- Posted by Kate on September 8, 2020
Top Tips For Teaching with Overleaf
Remote teaching can be a great way to continue the learning process, when in-person instruction is not an option. For teachers, there is a lot to consider; and planning, along with utilizing the right tools, is crucial to ensure a smooth transition from classroom to home.
If you're looking for a nice course as an example of how to teach getting started with LaTeX, why not check out our free online introduction to LaTeX course, written by one of our founders, Dr. John D Lees-Miller. This three-part course is freely available online in slide format and as a downloadable PDF, and has also been translated into several different languages. Perfect if your students have never used LaTeX before, or if it has been a while and you would like a refresher :)
Here are some of our top tips to help you when you’re working on your assignments, class content or own projects.
1. Check out the Overleaf rich text mode.
You don’t need to know any code to get started - you can simply edit the text, add images, and see the typeset document automatically created for you as you type. A perfect way to get you and your students started with an Overleaf project, and to collaborate with those colleagues who are more familiar with WYSIWYG editors such as MS Word.
2. Create assignment templates
Create assignment templates that you can easily share with your students.
3. Include instructions
Include instructions your students might need in your assignment template, for example:
- Summary of the assignment - explain the overall task
- What resources, tools or content the students should use to complete their assignment - provide links to relevant information
- Assignment requirements, for example:
- Length - number of words, paragraphs, pages
- Citation requirements
4. Append student name/ID to submissions
Ask your students to copy the assignment template and rename it appending their name/student ID - this acts as a unique identifier when they are submitted and helps you keep track of who’s project/assignment it is!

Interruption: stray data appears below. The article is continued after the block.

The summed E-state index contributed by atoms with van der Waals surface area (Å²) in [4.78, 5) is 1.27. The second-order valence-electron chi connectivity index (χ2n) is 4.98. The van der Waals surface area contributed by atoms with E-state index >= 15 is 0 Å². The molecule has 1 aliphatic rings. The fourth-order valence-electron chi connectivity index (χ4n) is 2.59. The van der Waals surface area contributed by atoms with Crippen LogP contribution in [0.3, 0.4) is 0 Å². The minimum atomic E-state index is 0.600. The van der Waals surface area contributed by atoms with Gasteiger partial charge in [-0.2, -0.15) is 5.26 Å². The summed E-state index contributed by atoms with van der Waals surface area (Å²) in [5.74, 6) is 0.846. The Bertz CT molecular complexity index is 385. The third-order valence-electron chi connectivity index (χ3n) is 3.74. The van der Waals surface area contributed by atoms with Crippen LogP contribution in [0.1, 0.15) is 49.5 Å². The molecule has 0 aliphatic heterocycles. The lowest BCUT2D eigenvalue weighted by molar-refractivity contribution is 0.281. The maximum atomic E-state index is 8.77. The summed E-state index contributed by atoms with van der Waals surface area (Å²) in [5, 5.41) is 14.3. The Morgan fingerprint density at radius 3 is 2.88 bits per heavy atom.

5. Track assignments with our history feature
Use our history feature to label versions of your assignments - for example to clearly identify which version was handed out to which students - great if you’re constantly improving your assignment content or structure.
6. Use tags
Use tags to keep track of grading or marking status - for example “Unmarked/Ungraded” “Marked/Graded”.
7. Use link sharing
Use our link sharing feature to share an assignment as read-only with your entire class (they can then create their own editable copy to use for completing the assignment).
8. Preparation is key
In the same way that you would prepare for a lesson at school, make sure you give yourself enough time to get set up at home. Make sure your internet connection is stable, you’ve got a glass of water nearby, that you’ve got the assignment templates you want to share open and links available, and that your mic and sound are working well.
9. Give great feedback
Use the review feature to leave feedback on specific project sections as comments for your students, or our chat pane to talk generally about the project with your students.
10. Transfer projects to a new user
Changed subject or role? Transfer any old course projects to a new owner using our project transfer feature.
11. Keep track of assignment submissions
Use a spreadsheet (Google sheets or Excel) with a tab per class to keep track of those students who have submitted what and when, perfect for sharing with other team members/department heads - you can also store project urls for easy access into Overleaf.
12. Find out if your institution offers premium subscriptions to Overleaf
Check to see if your institution has signed up to provide you with a premium subscription - you can find our list of institutional partners here. If you don’t see your institution on the list, and are interested in your institution setting up an institutional subscription, just let us know!
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